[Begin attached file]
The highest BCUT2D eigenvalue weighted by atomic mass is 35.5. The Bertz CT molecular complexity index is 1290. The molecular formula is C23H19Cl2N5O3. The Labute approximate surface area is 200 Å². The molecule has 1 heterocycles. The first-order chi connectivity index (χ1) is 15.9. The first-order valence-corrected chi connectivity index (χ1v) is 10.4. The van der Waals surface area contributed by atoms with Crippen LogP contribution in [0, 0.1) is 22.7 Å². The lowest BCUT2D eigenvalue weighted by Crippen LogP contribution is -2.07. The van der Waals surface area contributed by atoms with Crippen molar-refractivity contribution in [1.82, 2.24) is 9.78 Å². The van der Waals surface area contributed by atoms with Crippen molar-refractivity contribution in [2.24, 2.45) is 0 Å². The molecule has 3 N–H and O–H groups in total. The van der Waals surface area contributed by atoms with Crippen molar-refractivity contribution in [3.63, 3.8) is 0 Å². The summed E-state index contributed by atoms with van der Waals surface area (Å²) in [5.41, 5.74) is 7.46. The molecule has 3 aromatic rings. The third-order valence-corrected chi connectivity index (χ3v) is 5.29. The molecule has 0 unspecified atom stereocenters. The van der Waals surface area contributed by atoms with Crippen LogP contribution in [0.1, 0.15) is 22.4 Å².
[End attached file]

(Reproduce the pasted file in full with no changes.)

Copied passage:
The highest BCUT2D eigenvalue weighted by atomic mass is 35.5. The Bertz CT molecular complexity index is 1290. The molecular formula is C23H19Cl2N5O3. The Labute approximate surface area is 200 Å². The molecule has 1 heterocycles. The first-order chi connectivity index (χ1) is 15.9. The first-order valence-corrected chi connectivity index (χ1v) is 10.4. The van der Waals surface area contributed by atoms with Crippen LogP contribution in [0, 0.1) is 22.7 Å². The lowest BCUT2D eigenvalue weighted by Crippen LogP contribution is -2.07. The van der Waals surface area contributed by atoms with Crippen molar-refractivity contribution in [1.82, 2.24) is 9.78 Å². The van der Waals surface area contributed by atoms with Crippen molar-refractivity contribution in [2.24, 2.45) is 0 Å². The molecule has 3 N–H and O–H groups in total. The van der Waals surface area contributed by atoms with Crippen molar-refractivity contribution in [3.63, 3.8) is 0 Å². The summed E-state index contributed by atoms with van der Waals surface area (Å²) in [5.41, 5.74) is 7.46. The molecule has 3 aromatic rings. The third-order valence-corrected chi connectivity index (χ3v) is 5.29. The molecule has 0 unspecified atom stereocenters. The van der Waals surface area contributed by atoms with Crippen LogP contribution in [0.1, 0.15) is 22.4 Å².